The first time I met him was in a recording studio. I was sent by Soul magazine to photograph Stevie Wonder recording that single that criticized [then president] Richard Nixon called "You Haven't Done Nothin'" The Jacksons were doing back-up singing. I saw this kid with this huge afro, sort of hanging out in the corner of the studio, looking over Stevie Wonder's shoulder. I didn't even recognize him. I started taking pictures because it was just a waif-like image. That's when I realized, "Hey, that guy with the big fro and the ill-fitting pants. That's Michael Jackson." He was just studying the master. His full attention was on Stevie, what he was doing at the mixing board, the instructions he was giving the engineers. Everything. His brothers were not that engaged with the technical aspects of the recording process. They were singing, they were goofing around. But Michael, he was at school.
In addition to working regular full time jobs, Petterson and McConnell still find time to organize these events. Petterson and her friend Shannon Mulkey (of Patina) run the ICE event series in addition to her running their own crafting operations. McConnell, the co-owner of Beep Beep Gallery, juggles gallery responsibilities with ARTLANTIS duties (Beep Beep even has an opening for its new exhibit Create, Destroy, Rebuild the same night as ARTLANTIS.
Petterson and McConnell talked with CL about D.I.Y. and why Atlanta is supportive of these type of events.
What are the origins of your respective events, why did you feel the need to start them?
Petterson: Shannon and I met at the end of 2004 at Young Blood Gallery, and basically we both were aware of this growing craft/D.I.Y community that was becoming nationwide. We were familiar with an event in Chicago called Renegade Craft Fair and an event in Austin called Stitch, and we were inspired by these events in other cities and we though Atlanta needed an event like these. We started planning in January of 2005 and had our first event in June of 2005. So we thought basically if these other cities could have a cool craft fair we needed one here too. We are both crafters ourselves, so we were hoping to create an event for people like us, ironically we now don't have time to sell our crafts at our own event (laughs).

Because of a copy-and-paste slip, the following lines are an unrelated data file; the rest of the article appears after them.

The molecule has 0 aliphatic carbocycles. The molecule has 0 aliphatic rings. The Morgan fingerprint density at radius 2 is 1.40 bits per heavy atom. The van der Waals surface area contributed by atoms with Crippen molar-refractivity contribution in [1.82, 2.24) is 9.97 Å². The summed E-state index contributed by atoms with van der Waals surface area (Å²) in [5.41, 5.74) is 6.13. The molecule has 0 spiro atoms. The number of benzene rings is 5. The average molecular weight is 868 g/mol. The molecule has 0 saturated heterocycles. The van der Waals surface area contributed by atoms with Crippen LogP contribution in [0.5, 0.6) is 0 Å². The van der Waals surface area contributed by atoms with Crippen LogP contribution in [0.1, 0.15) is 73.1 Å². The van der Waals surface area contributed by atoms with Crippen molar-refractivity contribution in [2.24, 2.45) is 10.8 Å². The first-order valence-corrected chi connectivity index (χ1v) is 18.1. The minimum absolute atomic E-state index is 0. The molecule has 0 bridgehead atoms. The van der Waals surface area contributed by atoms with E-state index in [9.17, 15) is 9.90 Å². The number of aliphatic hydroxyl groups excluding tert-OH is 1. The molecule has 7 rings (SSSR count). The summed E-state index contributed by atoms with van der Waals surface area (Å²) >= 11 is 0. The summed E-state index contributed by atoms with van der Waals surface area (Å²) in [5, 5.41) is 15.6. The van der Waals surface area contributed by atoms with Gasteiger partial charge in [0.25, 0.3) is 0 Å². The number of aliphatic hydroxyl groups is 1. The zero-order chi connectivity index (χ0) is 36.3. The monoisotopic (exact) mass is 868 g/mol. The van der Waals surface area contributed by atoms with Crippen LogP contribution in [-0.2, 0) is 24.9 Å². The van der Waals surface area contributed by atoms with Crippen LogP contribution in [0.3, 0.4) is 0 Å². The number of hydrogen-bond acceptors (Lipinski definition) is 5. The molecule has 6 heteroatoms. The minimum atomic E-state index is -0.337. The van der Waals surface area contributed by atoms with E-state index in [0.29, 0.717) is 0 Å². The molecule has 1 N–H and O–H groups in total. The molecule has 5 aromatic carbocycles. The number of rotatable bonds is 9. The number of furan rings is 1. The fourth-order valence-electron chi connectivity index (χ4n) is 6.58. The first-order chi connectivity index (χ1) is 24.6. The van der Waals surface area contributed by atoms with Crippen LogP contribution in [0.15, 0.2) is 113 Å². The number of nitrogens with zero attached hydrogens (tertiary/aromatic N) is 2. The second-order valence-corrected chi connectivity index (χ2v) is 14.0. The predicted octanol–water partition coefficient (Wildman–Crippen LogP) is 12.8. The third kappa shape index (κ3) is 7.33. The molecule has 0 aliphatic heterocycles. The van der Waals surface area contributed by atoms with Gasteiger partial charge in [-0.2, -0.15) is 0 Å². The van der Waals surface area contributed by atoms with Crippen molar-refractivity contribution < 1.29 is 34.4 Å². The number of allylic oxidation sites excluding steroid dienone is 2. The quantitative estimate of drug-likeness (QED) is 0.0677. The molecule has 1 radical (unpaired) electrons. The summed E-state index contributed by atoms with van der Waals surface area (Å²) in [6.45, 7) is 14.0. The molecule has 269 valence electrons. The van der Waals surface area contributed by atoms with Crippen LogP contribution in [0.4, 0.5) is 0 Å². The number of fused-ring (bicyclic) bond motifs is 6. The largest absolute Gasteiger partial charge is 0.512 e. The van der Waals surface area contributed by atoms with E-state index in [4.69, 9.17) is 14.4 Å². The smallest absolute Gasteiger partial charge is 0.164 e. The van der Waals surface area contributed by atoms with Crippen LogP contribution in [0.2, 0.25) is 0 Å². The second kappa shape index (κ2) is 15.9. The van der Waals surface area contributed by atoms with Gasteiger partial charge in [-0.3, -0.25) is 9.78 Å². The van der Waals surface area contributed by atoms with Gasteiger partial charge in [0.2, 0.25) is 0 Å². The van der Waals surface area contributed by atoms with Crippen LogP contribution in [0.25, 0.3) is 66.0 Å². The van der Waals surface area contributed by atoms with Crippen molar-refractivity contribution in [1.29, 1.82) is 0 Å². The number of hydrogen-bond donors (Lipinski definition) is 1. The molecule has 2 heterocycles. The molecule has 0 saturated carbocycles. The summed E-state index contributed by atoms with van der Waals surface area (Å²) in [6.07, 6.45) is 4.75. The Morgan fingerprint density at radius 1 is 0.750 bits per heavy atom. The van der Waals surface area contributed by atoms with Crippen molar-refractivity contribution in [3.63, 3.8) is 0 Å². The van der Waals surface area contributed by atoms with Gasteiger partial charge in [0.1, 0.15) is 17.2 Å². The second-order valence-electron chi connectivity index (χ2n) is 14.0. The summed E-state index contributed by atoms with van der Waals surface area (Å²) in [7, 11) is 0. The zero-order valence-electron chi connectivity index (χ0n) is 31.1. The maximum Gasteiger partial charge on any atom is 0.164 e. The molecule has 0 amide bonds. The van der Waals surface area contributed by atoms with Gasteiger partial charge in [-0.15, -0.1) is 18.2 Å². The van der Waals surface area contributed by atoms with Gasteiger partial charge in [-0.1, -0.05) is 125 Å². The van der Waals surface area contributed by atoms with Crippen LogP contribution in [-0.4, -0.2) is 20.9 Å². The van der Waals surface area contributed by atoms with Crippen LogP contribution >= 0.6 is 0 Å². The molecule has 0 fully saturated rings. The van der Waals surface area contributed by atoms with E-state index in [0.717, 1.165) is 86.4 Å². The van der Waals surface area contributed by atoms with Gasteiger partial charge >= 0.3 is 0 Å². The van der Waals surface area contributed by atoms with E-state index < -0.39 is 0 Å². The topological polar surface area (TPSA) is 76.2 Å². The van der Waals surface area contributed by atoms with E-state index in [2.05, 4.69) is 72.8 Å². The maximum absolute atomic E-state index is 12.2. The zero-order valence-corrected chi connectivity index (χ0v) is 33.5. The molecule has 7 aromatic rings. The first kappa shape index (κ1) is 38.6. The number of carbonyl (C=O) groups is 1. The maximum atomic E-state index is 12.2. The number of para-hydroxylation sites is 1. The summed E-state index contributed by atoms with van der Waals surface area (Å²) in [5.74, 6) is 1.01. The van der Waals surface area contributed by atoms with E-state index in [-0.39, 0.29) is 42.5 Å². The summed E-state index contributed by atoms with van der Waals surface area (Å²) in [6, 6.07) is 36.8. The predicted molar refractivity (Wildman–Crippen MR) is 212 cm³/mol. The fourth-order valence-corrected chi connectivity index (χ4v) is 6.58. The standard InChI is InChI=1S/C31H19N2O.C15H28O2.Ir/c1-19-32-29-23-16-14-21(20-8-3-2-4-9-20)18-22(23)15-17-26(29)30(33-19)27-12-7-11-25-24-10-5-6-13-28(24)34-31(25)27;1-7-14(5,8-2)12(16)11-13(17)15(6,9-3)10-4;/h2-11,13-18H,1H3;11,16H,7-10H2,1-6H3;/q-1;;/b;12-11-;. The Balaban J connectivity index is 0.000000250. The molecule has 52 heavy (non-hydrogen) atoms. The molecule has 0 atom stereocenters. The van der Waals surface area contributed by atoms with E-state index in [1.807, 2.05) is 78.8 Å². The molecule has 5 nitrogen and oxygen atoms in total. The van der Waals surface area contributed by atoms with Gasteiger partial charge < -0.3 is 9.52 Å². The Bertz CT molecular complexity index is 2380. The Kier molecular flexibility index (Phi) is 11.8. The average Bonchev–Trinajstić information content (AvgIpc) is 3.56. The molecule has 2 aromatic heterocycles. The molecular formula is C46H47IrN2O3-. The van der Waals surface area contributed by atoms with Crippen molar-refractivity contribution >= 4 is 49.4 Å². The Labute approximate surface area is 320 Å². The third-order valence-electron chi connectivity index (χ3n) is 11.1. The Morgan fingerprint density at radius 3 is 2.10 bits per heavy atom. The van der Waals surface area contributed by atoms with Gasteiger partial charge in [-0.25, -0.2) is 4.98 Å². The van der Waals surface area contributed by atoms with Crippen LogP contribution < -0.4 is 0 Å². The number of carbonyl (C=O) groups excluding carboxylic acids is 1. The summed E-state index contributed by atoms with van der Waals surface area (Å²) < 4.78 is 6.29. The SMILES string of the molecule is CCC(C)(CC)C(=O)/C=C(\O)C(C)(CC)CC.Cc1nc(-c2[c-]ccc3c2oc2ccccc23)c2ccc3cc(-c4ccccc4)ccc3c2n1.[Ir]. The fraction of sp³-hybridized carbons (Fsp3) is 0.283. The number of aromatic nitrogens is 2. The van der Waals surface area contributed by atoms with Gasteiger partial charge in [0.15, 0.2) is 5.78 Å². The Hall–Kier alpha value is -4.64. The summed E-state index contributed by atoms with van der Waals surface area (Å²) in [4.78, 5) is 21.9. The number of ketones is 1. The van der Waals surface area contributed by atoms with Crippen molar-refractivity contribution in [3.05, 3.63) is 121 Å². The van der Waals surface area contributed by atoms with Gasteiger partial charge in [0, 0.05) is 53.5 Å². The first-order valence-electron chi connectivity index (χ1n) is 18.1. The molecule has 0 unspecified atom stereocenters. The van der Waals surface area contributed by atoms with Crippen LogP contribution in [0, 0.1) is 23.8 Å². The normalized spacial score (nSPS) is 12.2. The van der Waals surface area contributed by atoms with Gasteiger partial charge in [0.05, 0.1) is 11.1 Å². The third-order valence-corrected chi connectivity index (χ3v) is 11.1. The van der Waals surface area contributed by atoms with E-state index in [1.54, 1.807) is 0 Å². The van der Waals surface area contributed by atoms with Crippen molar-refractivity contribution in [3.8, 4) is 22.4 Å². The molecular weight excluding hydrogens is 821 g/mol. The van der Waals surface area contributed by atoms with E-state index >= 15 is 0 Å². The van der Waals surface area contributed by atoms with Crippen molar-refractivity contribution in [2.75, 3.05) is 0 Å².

McConnell: ARTLANTIS comes from Beep Beep, really, when we started we were just showing local artists and that was our focus. And the festival honestly just started on accident, which is how the gallery started, but our focus was really just to do a festival where we enjoy the art. The reasoning was to create a place where local artists could sell art, we knew about ICE and they were covering the crafting side of things, we wanted to create something like Inman Park Arts Festival or SummerFest (in Virgina-Highlands) but specifically with art from locals and local bands performing too. The artists that participate might not normally buy a booth in an art festival, so its to provide a cheap place for artists to sell their art and we provide tents, tables, and walls to hang up work on.
How many people does the event draw each year and how has it grown in the last six years?
We draw in the range of 1,200 people. I've been involved since 2008, and definitely from the first year we've seen growth. But part of our mission and the idea around Mondohomo is not to make it like some big palooza music show. We like the smallness of it. We're not trying to reach out to 20,000 people.
The fest is always Memorial Day Weekend. Any reason for that besides the three-day weekend?
The reason that happened is because Kiki [festival founder Kiki Mercury] wanted to go to a queer fest in California called Homo A Go Go and could never go so she just said, "Well, I'll create one here." It happened during the U.S. Social Forum, which was on Memorial Day weekend, and then we just kept it there.
You've been the lead festival organizer for two years. Have you tried to do anything different or new in the position?
Our performance night has always been dedicated to burlesque and drag because it's such an integral part of gay/queer culture and burlesque is performance art that definitely deserves a spotlight. But this year we've actually oopeend up our performance night to a gigantic array of different performance art ranging from voguing, which is a huge scene here in Atlanta and we're glad to support that, a theater piece, a gay haunted house... so we've opened up the performance night and that is something that I'm glad we're doing this year.
What does it mean to be a gay haunted house?
Do you know Fred Phelps? Like, "God hates fags."
It's gonna be that kind of theme, making fun of Fred Phelps and his church.